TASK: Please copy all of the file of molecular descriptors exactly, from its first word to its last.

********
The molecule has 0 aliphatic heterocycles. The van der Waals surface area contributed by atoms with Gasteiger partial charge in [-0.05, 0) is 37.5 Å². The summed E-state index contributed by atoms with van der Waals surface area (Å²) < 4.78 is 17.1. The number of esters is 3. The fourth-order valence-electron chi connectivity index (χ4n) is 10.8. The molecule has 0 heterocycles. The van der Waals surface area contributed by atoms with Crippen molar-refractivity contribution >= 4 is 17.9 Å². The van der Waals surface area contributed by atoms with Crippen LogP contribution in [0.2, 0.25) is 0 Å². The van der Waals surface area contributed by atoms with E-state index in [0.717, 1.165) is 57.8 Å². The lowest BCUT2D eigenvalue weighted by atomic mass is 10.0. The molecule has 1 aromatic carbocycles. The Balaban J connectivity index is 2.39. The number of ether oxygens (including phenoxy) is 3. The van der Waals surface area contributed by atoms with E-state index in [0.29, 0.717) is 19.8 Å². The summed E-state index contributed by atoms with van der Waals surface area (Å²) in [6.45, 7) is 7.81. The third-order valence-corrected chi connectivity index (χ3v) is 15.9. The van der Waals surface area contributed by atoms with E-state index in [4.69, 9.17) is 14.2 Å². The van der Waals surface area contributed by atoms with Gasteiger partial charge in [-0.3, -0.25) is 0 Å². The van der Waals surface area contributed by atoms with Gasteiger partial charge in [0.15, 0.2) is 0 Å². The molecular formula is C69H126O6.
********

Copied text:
The molecule has 0 aliphatic heterocycles. The van der Waals surface area contributed by atoms with Gasteiger partial charge in [-0.05, 0) is 37.5 Å². The summed E-state index contributed by atoms with van der Waals surface area (Å²) < 4.78 is 17.1. The number of esters is 3. The fourth-order valence-electron chi connectivity index (χ4n) is 10.8. The molecule has 0 heterocycles. The van der Waals surface area contributed by atoms with Crippen molar-refractivity contribution >= 4 is 17.9 Å². The van der Waals surface area contributed by atoms with Crippen LogP contribution in [0.2, 0.25) is 0 Å². The van der Waals surface area contributed by atoms with E-state index in [0.717, 1.165) is 57.8 Å². The lowest BCUT2D eigenvalue weighted by atomic mass is 10.0. The molecule has 1 aromatic carbocycles. The Balaban J connectivity index is 2.39. The number of ether oxygens (including phenoxy) is 3. The van der Waals surface area contributed by atoms with E-state index in [0.29, 0.717) is 19.8 Å². The summed E-state index contributed by atoms with van der Waals surface area (Å²) in [6.45, 7) is 7.81. The third-order valence-corrected chi connectivity index (χ3v) is 15.9. The van der Waals surface area contributed by atoms with E-state index in [4.69, 9.17) is 14.2 Å². The van der Waals surface area contributed by atoms with Gasteiger partial charge in [-0.3, -0.25) is 0 Å². The van der Waals surface area contributed by atoms with Gasteiger partial charge in [0.15, 0.2) is 0 Å². The molecular formula is C69H126O6.